New CAR-T lupus trial recruiting now

New CAR-T lupus trial recruiting now

A new trial is assessing whether a type of CAR-T treatment may be safe for people with Systemic Lupus Erythematosus (SLE).


What is CAR-T cell immunotherapy?

CAR-T cell stands for “Chimeric Antigen Receptor T-cell” and is a type of immunotherapy.

The immune system has lots of different types of cells, including T cells and B cells. B cells produce antibodies that signal to other parts of the immune system, such as T cells, to destroy infections, disease, and damaged cells. In lupus, the B cells produce autoantibodies which means the immune system mistakenly attacks the body’s own tissues.

CAR-T cell therapy involves collecting a patient’s T-cells and modifying them so that they can recognise and destroy B cells. The idea is that the T cells could destroy the B cells that create the autoantibodies, so the immune system stops attacking the body’s own tissues, which reduces the inflammation and damage caused by lupus.

It has been used as an immunotherapy treatment for some types of blood cancer, and was tested in a small (unrelated) study with people with SLE in 2022.

What is this study about?

This study is a “phase 1” trial. A Phase 1 trial is done with a small group of people to test the safety of a treatment and how well it is tolerated. If the Phase 1 trial goes well, then a treatment may be tested in larger trials with more people to see how effective it is or to compare it with other treatments. Some treatments do not go past Phase 1.

This trial is being done by a biotechnology company called Autolus, who are testing their CAR-T treatment. They want to find out if it could be safe and effective in SLE. They are including up to 12 people with SLE in the trial.

Who can take part?

People may be able to take part if they are:

• Aged 18 or over.
• Have a diagnosis of SLE that has not responded to other treatment (called “refractory SLE”) and it is considered to be severe by their doctor.
• Are not pregnant or breastfeeding, and willing to use contraception and not have a child for 12 months after having the treatment.
• Have test results on their liver, heart, lung, and kidney function within a particular range.
• Are able to stop taking some specific medications during the study.

The detailed list of eligibility criteria would be discussed with you to check you are able and happy to take part.

What will happen if I take part?

If you took part and remained eligible throughout the study, you would receive the CAR-T treatment and be monitored, including a stay in hospital. Before you signed up, you would be given full details of what the study involves to make sure you were happy to continue. The study includes:

1). Initial screening to make sure you are eligible, including blood and urine tests, a medical assessment, and questionnaires. There would also be these kinds of screening checks in between other steps of the trial.

2). Approximately 4 weeks before the treatment, you would have “leukapheresis”, which is a process to collect white blood cells from your blood. These blood cells are then used to make your treatment.

3). Five days before the treatment, you would have “lymphodepletion”, which is the process of reducing the number of white blood cells in your body to make “space” for the CAR-T treatment. You would be given cyclophosphamide and fludarabine for lymphodepletion.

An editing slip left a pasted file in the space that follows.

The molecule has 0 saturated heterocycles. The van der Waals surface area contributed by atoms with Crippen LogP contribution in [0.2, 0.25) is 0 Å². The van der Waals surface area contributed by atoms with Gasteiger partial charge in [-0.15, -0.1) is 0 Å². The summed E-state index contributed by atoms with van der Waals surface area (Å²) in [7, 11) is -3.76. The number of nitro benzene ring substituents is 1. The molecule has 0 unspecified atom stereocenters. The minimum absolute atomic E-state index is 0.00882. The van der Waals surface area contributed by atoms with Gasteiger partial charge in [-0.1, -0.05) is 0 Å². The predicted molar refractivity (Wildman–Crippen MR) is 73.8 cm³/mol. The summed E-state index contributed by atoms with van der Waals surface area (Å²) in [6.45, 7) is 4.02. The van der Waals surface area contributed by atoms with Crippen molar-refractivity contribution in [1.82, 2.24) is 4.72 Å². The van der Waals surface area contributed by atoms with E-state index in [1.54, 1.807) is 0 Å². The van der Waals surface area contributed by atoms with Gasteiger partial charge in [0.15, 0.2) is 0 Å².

4). The CAR-T treatment would be given as a one-time infusion in hospital.

5). You would need to stay in hospital for at least 10 days to be monitored. This could be longer if the doctor felt you needed more monitoring.

6). There would be blood and urine tests, medical assessments, and questionnaires to see whether and how the treatment was working in your body. These would be on day 15, 22, 25, and 28 after receiving the treatment, and once a month for a year.

You would not be able to receive the infusion if any of the screening assessments meant you were not eligible. It’s also possible that you would not be able to receive the treatment infusion as planned if not enough cells were collected or grown in the laboratory after leukapheresis to produce the required dose.

At the end of this study, the research team would then invite you to participate in a long-term study where they measure the effects for 15 years after the treatment infusion with screening visits once or twice a year.

Are there any risks to taking part?

The study team would talk though any potential risks to make sure you understand them before you decide whether to take part. There are two main risks to taking part:

1. You have to stop most of your SLE treatments when you take part, and are only allowed to take no more than 10mg of prednisone during the study. This could increase your symptoms.

2. There may be side effects from the CAR-T treatment. Some possible side effects could include:
Cytokine release syndrome (CRS)
• Complications of the nervous system (neurotoxicity)
• Allergic reactions during the infusion
• A weakened immune system
• Low blood cell counts

How do I find out more?

If you are interested in finding out more, you can find more details on the page for the trial.

If you are interested in taking part in the trial, you need to speak to your rheumatologist to be referred, you cannot refer yourself or contact the trial team yourself. There are two trial sites in the UK (UCLH in London and Manchester Royal Infirmary), but you can be referred into the trial from wherever you live in England. Your rheumatologist needs to contact the trial team, and they can find the contact details on the page for the trial.


Lupus UK received a fee from Autolus for the time spent to create this article. Autolus checked the article to make sure the facts were correct, but Lupus UK had editorial control and remain independent of Autolus.

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